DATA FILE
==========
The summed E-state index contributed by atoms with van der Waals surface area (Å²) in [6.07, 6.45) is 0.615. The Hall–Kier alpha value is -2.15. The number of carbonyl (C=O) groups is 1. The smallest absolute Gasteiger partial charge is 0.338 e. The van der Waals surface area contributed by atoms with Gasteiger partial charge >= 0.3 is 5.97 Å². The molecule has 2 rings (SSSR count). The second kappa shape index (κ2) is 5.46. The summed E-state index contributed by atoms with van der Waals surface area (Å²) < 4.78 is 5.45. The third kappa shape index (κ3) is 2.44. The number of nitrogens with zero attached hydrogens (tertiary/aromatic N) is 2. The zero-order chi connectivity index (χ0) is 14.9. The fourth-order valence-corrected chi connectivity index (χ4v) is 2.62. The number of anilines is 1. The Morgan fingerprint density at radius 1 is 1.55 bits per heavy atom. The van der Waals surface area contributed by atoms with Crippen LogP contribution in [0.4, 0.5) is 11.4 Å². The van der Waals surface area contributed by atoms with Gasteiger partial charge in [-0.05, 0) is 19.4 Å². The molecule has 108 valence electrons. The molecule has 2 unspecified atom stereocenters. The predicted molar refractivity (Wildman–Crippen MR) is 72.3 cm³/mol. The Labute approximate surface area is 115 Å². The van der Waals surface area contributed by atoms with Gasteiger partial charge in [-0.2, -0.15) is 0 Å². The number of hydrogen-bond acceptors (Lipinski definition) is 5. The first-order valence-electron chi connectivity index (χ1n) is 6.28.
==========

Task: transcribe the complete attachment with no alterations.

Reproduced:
The summed E-state index contributed by atoms with van der Waals surface area (Å²) in [6.07, 6.45) is 0.615. The Hall–Kier alpha value is -2.15. The number of carbonyl (C=O) groups is 1. The smallest absolute Gasteiger partial charge is 0.338 e. The van der Waals surface area contributed by atoms with Gasteiger partial charge >= 0.3 is 5.97 Å². The molecule has 2 rings (SSSR count). The second kappa shape index (κ2) is 5.46. The summed E-state index contributed by atoms with van der Waals surface area (Å²) < 4.78 is 5.45. The third kappa shape index (κ3) is 2.44. The number of nitrogens with zero attached hydrogens (tertiary/aromatic N) is 2. The zero-order chi connectivity index (χ0) is 14.9. The fourth-order valence-corrected chi connectivity index (χ4v) is 2.62. The number of anilines is 1. The Morgan fingerprint density at radius 1 is 1.55 bits per heavy atom. The van der Waals surface area contributed by atoms with Crippen LogP contribution in [0.4, 0.5) is 11.4 Å². The van der Waals surface area contributed by atoms with Gasteiger partial charge in [-0.05, 0) is 19.4 Å². The molecule has 108 valence electrons. The molecule has 2 unspecified atom stereocenters. The predicted molar refractivity (Wildman–Crippen MR) is 72.3 cm³/mol. The Labute approximate surface area is 115 Å². The van der Waals surface area contributed by atoms with Gasteiger partial charge in [-0.2, -0.15) is 0 Å². The number of hydrogen-bond acceptors (Lipinski definition) is 5. The first-order valence-electron chi connectivity index (χ1n) is 6.28.